Tuesday, October 30, 2012
CLOUD ATLAS: Tom Hanks, Halle Berry, Jim Broadbent (163 min.)
What is Cloud Atlas? I had no idea walking into the film what to expect, where it would take me, or what it had to say. After seeing it, I can assure you explaining the plot itself is an exercise for a madman. I know what Cloud Atlas is, but I wouldn't dare go into details. Maybe the more appropriate question is, what is the film about? Well, in the broadest sense, it is a film about everything. But that is a cheap explanation to give to such a beautiful, mesmerizing film experience. It shoots for the stars and juggles a myriad of themes and musings on life and existence with creativity, energy, and ambition, and it deserves much more praise than "it's a film about everything." Let's paint a broad picture of the plot and move from there.
There are six narratives in Cloud Atlas, all thinly threaded together by themes and firmly tied to one another by the actors appearing as different characters in all of them. There is a segment in the late 1800s, where a man travels aboard a ship and befriends a stowaway slave; there is a lovely narrative in the late 1930s, where a young man lives with a famous composer and composes a beautiful work of his own, The Cloud Atlas Sextet; from there we go to 1973, where a dogged reporter attempts to uncover a sinister energy plot that could cost thousands of lives; the modern-day tale is aloof and spirited in a very comical way, as an old man is tricked into becoming a prisoner of a retirement home. There are two future segments, the first in 2144 involving the awakening of a synthetic human, her freeing, and subsequent birthing of a revolution; the final segment takes place some 100 years later, when the world has been destroyed and there are but a few outlying colonies here and elsewhere in the galaxy.
But, again, what is the point of telling so many stories? And with the same actors? There are any number of reasons for this, namely to show the connection humans have with one another across time and space. This film deserves and extended essay, but that requires a copy to re-watch and plenty of time. But there is a central thesis at the heart of Cloud Atlas: no matter how hard we try and control people, free will finds its way. Each narrative involves a sort of prison, and each character performs different acts of kindness or villainy or cowardice or bravery throughout these periods in time. Cloud Atlas is about the human spirit bottled up and released, about the way our past affects our future, and the way death merely brings ab out life. It is all very convoluted as I type this here, but I assure you it makes sense in the picture. The dots may not entirely connect, but they never really do in life.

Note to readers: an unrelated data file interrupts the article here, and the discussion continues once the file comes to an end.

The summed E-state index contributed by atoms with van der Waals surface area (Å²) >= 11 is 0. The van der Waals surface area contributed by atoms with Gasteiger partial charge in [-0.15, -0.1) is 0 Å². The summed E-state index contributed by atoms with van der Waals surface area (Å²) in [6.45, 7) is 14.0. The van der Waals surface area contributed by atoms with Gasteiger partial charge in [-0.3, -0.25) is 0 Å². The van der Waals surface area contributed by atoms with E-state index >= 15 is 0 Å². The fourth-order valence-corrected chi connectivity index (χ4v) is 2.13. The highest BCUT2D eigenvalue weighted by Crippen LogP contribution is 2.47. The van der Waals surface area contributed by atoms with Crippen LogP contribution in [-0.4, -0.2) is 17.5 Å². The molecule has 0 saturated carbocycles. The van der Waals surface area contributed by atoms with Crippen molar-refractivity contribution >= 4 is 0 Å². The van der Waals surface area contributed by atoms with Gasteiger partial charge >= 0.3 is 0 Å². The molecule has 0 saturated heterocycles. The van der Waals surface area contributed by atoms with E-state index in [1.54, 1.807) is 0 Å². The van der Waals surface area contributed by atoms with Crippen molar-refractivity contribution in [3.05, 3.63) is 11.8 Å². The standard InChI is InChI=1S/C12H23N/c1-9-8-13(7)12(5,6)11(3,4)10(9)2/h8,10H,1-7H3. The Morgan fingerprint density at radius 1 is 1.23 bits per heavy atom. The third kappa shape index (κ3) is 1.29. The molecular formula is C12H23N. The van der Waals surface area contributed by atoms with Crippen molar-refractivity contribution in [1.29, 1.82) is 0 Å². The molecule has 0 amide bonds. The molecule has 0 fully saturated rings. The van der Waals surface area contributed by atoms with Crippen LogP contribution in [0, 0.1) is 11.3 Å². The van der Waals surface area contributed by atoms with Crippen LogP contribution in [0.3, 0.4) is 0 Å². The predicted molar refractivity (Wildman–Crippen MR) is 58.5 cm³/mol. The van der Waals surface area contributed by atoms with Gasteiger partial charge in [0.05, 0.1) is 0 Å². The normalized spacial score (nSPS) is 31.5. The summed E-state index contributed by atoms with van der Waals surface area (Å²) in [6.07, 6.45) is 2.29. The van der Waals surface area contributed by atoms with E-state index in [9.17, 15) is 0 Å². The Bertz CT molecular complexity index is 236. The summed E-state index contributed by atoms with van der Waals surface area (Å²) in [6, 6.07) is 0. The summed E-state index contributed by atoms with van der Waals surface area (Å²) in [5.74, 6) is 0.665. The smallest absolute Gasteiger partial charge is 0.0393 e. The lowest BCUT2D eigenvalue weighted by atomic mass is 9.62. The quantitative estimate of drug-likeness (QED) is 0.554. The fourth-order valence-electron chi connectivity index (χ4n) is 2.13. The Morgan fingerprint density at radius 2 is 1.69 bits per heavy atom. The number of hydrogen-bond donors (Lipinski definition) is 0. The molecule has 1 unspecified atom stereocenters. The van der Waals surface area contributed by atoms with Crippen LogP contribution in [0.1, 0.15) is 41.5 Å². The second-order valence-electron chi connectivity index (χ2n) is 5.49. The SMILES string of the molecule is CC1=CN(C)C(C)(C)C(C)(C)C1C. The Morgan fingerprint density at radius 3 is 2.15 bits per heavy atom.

What I found to be a marvel is the way directors Tom Twyker (Run Lola, Run), Andy Wachowski (The Matrix Trilogy) and Lana Wachowski manage to transform David Mitchell's complex novel into a series of narratives which feel vastly different in tone and pacing, but still manage to feel enough alike for everything to work. Part of this belongs in the hands of the actors. Tom Hanks and Halle Berry deliver on what must be challenging performances, volleying between five and six characters. Other multiple roles are played by Jim Broadbent (Oscar worthy in his performances), Hugo Weaving - who has a fascinating character in the most futuristic of the tales - Susan Sarandon, Hugh Grant (he never appears to have a redeemable character), Keith David, Jim Sturgess, and Doona Bae, who has the pivotal role of the synthetic revolutionary, Sonmi-451.
Of course the scenery in Cloud Atlas is stunning. There are wonderful landscapes, fully realized visions of a future in "New Seoul," and the visual mastery is second to none. And I would imagine here is the frontrunner for the makeup Oscar, if for no other reason than the sheer volume of transformations these recognizable actors undergo from era to era. Some of the makeup doesn't quite work, especially in later scenes with Bae and a shaky job of Weaving as a female nurse, but those are forgivable because behind it all there is a strict purpose. The makeup may not make sense, but the reason behind it does.
I knew not what to expect walking into Cloud Atlas. I halfway expected a mess of a film, and early on I was afraid maybe I was right. But I gave it a chance, I allowed the flower to bloom beneath the narratives, and I let the game come to me. Perhaps it is the extended run time of nearly three hours which deters some, which will find a great number of followers throughout the years on home video. But, I assure you this feels like anything but a three-hour epic. It moves briskly, with a fever of storytelling and wonderful ambition that may not be matched the rest of the decade.